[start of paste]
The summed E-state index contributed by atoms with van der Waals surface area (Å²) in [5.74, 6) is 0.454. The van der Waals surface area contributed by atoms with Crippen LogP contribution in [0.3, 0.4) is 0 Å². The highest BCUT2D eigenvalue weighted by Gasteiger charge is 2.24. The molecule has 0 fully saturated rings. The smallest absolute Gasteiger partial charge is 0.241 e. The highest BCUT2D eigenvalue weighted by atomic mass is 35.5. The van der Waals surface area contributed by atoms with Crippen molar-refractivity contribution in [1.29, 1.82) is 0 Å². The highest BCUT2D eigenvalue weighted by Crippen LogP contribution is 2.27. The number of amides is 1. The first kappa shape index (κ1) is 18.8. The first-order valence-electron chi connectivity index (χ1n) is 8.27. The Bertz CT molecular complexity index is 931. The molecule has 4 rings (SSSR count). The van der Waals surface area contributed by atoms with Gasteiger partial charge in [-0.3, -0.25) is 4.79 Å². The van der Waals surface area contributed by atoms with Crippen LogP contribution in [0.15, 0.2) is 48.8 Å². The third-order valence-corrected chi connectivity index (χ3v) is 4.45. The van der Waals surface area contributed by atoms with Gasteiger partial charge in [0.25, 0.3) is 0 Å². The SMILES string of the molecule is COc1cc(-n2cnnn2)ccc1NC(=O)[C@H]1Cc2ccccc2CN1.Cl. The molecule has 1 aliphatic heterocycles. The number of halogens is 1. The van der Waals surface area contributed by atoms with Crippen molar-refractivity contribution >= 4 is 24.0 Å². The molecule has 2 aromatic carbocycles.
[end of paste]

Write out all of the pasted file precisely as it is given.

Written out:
The summed E-state index contributed by atoms with van der Waals surface area (Å²) in [5.74, 6) is 0.454. The van der Waals surface area contributed by atoms with Crippen LogP contribution in [0.3, 0.4) is 0 Å². The highest BCUT2D eigenvalue weighted by Gasteiger charge is 2.24. The molecule has 0 fully saturated rings. The smallest absolute Gasteiger partial charge is 0.241 e. The highest BCUT2D eigenvalue weighted by atomic mass is 35.5. The van der Waals surface area contributed by atoms with Crippen molar-refractivity contribution in [1.29, 1.82) is 0 Å². The highest BCUT2D eigenvalue weighted by Crippen LogP contribution is 2.27. The number of amides is 1. The first kappa shape index (κ1) is 18.8. The first-order valence-electron chi connectivity index (χ1n) is 8.27. The Bertz CT molecular complexity index is 931. The molecule has 4 rings (SSSR count). The van der Waals surface area contributed by atoms with Gasteiger partial charge in [-0.3, -0.25) is 4.79 Å². The van der Waals surface area contributed by atoms with Crippen LogP contribution in [0.15, 0.2) is 48.8 Å². The third-order valence-corrected chi connectivity index (χ3v) is 4.45. The van der Waals surface area contributed by atoms with Gasteiger partial charge in [0.25, 0.3) is 0 Å². The SMILES string of the molecule is COc1cc(-n2cnnn2)ccc1NC(=O)[C@H]1Cc2ccccc2CN1.Cl. The molecule has 1 aliphatic heterocycles. The number of halogens is 1. The van der Waals surface area contributed by atoms with Crippen molar-refractivity contribution >= 4 is 24.0 Å². The molecule has 2 aromatic carbocycles.